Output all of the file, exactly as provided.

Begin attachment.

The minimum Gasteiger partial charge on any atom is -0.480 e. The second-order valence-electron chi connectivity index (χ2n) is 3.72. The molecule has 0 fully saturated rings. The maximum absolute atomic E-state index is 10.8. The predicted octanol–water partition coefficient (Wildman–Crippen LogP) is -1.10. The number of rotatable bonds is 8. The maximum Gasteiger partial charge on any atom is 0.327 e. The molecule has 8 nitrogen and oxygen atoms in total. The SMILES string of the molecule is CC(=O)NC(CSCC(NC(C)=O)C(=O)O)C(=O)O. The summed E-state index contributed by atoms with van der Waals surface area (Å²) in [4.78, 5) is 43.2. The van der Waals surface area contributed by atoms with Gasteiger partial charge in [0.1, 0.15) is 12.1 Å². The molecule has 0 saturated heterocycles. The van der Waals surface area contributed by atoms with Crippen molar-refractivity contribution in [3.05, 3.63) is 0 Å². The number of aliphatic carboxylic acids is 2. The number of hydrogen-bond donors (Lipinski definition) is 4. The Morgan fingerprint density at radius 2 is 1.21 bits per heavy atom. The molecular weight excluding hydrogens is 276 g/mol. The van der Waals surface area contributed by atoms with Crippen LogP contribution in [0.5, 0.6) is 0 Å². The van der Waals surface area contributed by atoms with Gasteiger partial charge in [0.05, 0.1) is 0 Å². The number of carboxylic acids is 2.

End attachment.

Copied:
The minimum Gasteiger partial charge on any atom is -0.480 e. The second-order valence-electron chi connectivity index (χ2n) is 3.72. The molecule has 0 fully saturated rings. The maximum absolute atomic E-state index is 10.8. The predicted octanol–water partition coefficient (Wildman–Crippen LogP) is -1.10. The number of rotatable bonds is 8. The maximum Gasteiger partial charge on any atom is 0.327 e. The molecule has 8 nitrogen and oxygen atoms in total. The SMILES string of the molecule is CC(=O)NC(CSCC(NC(C)=O)C(=O)O)C(=O)O. The summed E-state index contributed by atoms with van der Waals surface area (Å²) in [4.78, 5) is 43.2. The van der Waals surface area contributed by atoms with Gasteiger partial charge in [0.1, 0.15) is 12.1 Å². The molecule has 0 saturated heterocycles. The van der Waals surface area contributed by atoms with Crippen molar-refractivity contribution in [3.05, 3.63) is 0 Å². The number of aliphatic carboxylic acids is 2. The number of hydrogen-bond donors (Lipinski definition) is 4. The Morgan fingerprint density at radius 2 is 1.21 bits per heavy atom. The molecular weight excluding hydrogens is 276 g/mol. The van der Waals surface area contributed by atoms with Crippen LogP contribution in [0.5, 0.6) is 0 Å². The van der Waals surface area contributed by atoms with Gasteiger partial charge in [0.05, 0.1) is 0 Å². The number of carboxylic acids is 2.